WordPress running on Windows Azure.
The reason this is so significant is because it represents an important strategic shift in the ‘yes we do support open source’ talk that Microsoft has been
peddling pushing. This announcement is much more than Microsoft just supporting open source. This is about embracing open source.
The WordPress announcement came as part of a broader revelation about Azure now supporting PHP, MySQL, Java and other non-Microsoft offerings. As Ray noted in his keynote:
Reaching all developers is incredibly important to us…
But don’t be too distracted by that for now. Here WordPress is the key. Let’s take a look at why.
First, we need to note that Microsoft has been targeting open source for a while. Sam Ramji said as much two years ago in an interview with Mary Jo Foley when he outlined Microsoft’s objective for open-source: get it running on top of Windows and SQL Server. Here’s the slide he used:
Source: ZDNet.com – All About Microsoft
Mary Jo summarises it nicely:
Microsoft is looking at open-source software (OSS) as just another flavor of independent software vendors (ISV) software. Microsoft’s goal is to convince OSS vendors to port their software to Windows. But Microsoft doesn’t want OSS software to just sit on top of Windows; the company wants this software to be tied into the Windows ecosystem by integrating with Active Directory, Microsoft Office, Expression designer tools, System Center systems-management wares and SQL Server database.
When it came to open source, Microsoft’s vision was for Windows Server to be the foundation. As long as you had Windows underpinning the solution, they didn’t mind what you had running on top. In their ideal world you’d be building Windows + SQL Server+ .NET, but in a non-ideal world Windows + My SQL + PHP is fine. As long as it ran on their servers…
After all, the Server market is one of Microsoft best divisions (source: Microsoft Results) with Server and Tools the only division to grow over the last 12 months).
But how do you grow an already significant division?
One way is to analyse what functions those servers are providing and look for opportunities… Turns out most of Microsoft’s server usage is internal to companies and there’s a big opportunity on the web.
Consider the following web statistics and WordPress in particular.
Web Server Statistics
- As of May 2009, Apache dominates the web server landscape with 71% of all domains world wide residing on an Apache server (source: Security Space). That’s roughly 26.3 million domains.
- Microsoft by comparison has 17% of the market with 6.3 million domains. Narrowing this to just the .com domains and the results are still similar (68% versus 20%).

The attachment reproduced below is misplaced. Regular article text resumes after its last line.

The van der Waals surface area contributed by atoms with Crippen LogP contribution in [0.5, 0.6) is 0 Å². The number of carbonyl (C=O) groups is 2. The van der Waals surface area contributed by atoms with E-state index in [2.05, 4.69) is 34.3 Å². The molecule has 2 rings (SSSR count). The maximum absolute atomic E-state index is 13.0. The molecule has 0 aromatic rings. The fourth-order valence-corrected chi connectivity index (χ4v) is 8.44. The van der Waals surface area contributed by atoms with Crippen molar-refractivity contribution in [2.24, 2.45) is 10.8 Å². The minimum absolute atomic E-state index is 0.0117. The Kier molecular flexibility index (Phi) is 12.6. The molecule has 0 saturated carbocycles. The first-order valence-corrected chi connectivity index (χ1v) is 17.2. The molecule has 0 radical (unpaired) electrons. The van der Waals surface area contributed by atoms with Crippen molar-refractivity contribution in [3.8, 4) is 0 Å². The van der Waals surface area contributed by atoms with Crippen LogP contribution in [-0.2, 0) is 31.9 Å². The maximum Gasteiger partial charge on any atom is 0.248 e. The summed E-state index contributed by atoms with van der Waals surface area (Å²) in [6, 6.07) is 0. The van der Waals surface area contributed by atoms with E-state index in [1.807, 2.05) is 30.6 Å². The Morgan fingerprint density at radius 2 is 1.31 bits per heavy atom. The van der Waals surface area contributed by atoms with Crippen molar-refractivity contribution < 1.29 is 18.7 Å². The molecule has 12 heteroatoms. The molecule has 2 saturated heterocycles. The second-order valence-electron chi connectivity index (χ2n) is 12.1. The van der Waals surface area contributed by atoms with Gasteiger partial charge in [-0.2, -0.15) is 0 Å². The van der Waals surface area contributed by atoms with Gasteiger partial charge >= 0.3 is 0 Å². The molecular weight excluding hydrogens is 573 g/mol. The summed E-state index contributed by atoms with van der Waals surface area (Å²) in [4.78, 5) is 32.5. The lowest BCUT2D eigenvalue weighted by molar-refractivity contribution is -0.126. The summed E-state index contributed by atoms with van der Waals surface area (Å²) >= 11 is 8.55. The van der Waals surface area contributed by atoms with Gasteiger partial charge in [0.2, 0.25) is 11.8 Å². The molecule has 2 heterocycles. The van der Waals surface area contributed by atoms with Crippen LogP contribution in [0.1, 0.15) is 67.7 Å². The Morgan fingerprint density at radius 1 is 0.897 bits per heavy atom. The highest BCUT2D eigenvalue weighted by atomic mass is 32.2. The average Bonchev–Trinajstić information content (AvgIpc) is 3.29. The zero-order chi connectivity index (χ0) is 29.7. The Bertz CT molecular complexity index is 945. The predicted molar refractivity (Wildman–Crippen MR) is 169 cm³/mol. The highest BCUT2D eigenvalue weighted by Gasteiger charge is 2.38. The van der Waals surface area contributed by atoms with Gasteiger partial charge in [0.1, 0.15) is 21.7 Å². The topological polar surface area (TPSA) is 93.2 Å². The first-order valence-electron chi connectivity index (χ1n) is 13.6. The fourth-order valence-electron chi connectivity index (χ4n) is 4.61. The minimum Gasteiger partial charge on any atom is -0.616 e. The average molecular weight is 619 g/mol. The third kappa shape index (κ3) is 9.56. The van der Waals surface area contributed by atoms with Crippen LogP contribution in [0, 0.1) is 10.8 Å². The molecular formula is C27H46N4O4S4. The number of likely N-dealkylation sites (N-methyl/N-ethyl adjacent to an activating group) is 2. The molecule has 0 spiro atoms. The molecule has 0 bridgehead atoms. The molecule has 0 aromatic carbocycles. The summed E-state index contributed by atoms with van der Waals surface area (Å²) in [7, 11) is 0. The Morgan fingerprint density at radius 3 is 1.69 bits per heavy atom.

Note: figures differ widely depending on who reports them, and what they include. The above stats likely include parked domains, and are thus not necessarily indicative of ‘real world’ domain use.
Note 2: whilst Apache will run on Windows of course, it is very difficult to find a breakdown of the stats. It is likely to be a very small percentage.
PHP language statistics
- More than 5 million PHP developers worldwide (source: Zend)
- PHP is used by many leading web sites including Yahoo and Facebook.
- As at October 2008 PHP was on approximately 33% of web servers world wide (source: Nexen).
In August 2008 Matt Mullenweg reported that WordPress.org (the self-hosted version) had 2.6 million active installed blogs in the wild (source: TechCrunch). This from a company that only got off the ground in 2003. By far the majority of these are running on Apache.
Summary of Statistics
- The web largely runs on PHP and Apache with 26.3 million domains.
- Microsoft in total has 6.3 million domains.
- WordPress alone has 2.6 million domains.
An Opportunity for Microsoft?
When you consider that Microsoft dominates server market share globally (more than 75% of servers run Microsoft) but only hosts 17% of web domains (as per the numbers above), you can see there is a big opportunity. Just imagine for instance if all those WordPress sites were running on Microsoft…
Windows Server Momentum
Perhaps that’s why Microsoft has been actively promoting Windows Server as the premier platform for open source. Consider this slide from Microsoft’s COO Kevin Turner delivered during their recent Investor Relations briefing:
Yes, even the COO understands the value of open source to Microsoft now!
And to a certain extent Microsoft has been supporting various open source initiatives for a while.
Where Microsoft has been heading
Here’s some of the approaches Microsoft has been using to date.
1. Understanding when to ‘embrace’ versus when to ‘compete’